Friday, April 11, 2008


[On the left: the original Devdas]
[On the right: Sharukh Khan]

[Originally posted on my myspace blog]

A run-in with another Bollywood fan yesterday (in my small town, no less) prompts this part 2 of my Bollywood Guide for the Uninitiated. But this will be short -- I’ve got to get to work!

Devdas is a classic Bollywood film that has been done and redone but no matter which version you see, you’ll know it’s something special. Based on Sarat Chandra Chattopadhyaya’s novel Devdas, it’s the Indian version of Romeo and Juliet, complete with tragedy, a sweeping story about two childhood sweethearts, Devdas and Paro (Parvati), who come from two different backgrounds and so are consistently kept apart from one another. The most famous version was directed by Bimal Roy in 1955, with Dilip Kumar playing Devdas, Suchitra Sen playing Paro, and Vyjayanthimala playing Chandramuki, the prostitute Devdas turns to when he turns Paro away. The flick was masterfully (but scandalously) redone in 2002 when Leela Bhansali directed SRK and Aish Rai (who now no longer speak to each other) in the lead roles. Bhansali’s decision to redo it would be equivalent to someone attempting to reshoot Gone with the Wind -- a 4 hour masterpiece that very few people see a need to redo.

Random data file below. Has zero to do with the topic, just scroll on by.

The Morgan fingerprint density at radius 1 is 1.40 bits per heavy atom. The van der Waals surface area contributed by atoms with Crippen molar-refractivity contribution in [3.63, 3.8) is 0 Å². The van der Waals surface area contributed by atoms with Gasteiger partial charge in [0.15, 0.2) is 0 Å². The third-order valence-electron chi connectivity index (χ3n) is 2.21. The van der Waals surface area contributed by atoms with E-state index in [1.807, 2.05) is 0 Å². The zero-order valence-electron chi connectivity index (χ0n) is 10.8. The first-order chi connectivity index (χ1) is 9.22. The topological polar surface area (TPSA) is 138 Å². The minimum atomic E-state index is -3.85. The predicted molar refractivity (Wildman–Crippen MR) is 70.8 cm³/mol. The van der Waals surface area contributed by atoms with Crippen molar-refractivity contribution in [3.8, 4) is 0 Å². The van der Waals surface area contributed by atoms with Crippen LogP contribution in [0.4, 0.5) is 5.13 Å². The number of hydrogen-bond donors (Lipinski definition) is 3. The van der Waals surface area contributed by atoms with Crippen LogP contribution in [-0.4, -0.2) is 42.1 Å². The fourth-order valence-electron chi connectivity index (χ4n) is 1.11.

What’s interesting about this film, though, is that the hero (unlike Romeo) isn’t necessarily likeable, especially in Roy’s version. Devdas is abusive and begins the show as a bad boy who smokes and skips school and breaks Paro’s heart whenever he can. As an older man, he’s physically abusive and beats Paro when he wants to vent his frustrations over not being with her. And, since 1950s India was characteristically misogynistic, Paro takes it and comes back for more. The 2002 version makes Devdas a pitiful but attractive creature -- not so much a violent devil as a victimized lover. But Bhansali kept one pivotal scene in the film, when Devdas purposefully scars his lover’s face without warning to make her "remember" him, and it’s just as hard to watch the 2nd and 3rd time as it was the first.

Both versions are a must-see for any Bollywood fan, but if you’ve never seen one before, don’t start with the 1955 version. It’s 4 hours long and Devdas is hateful and I’d be afraid you’d never want to watch another one! Keep an eye on the lake scene in SRK’s 2002 version, though, and tell me what you think of India’s version of an intimate sex scene though no one sheds an article of clothing.

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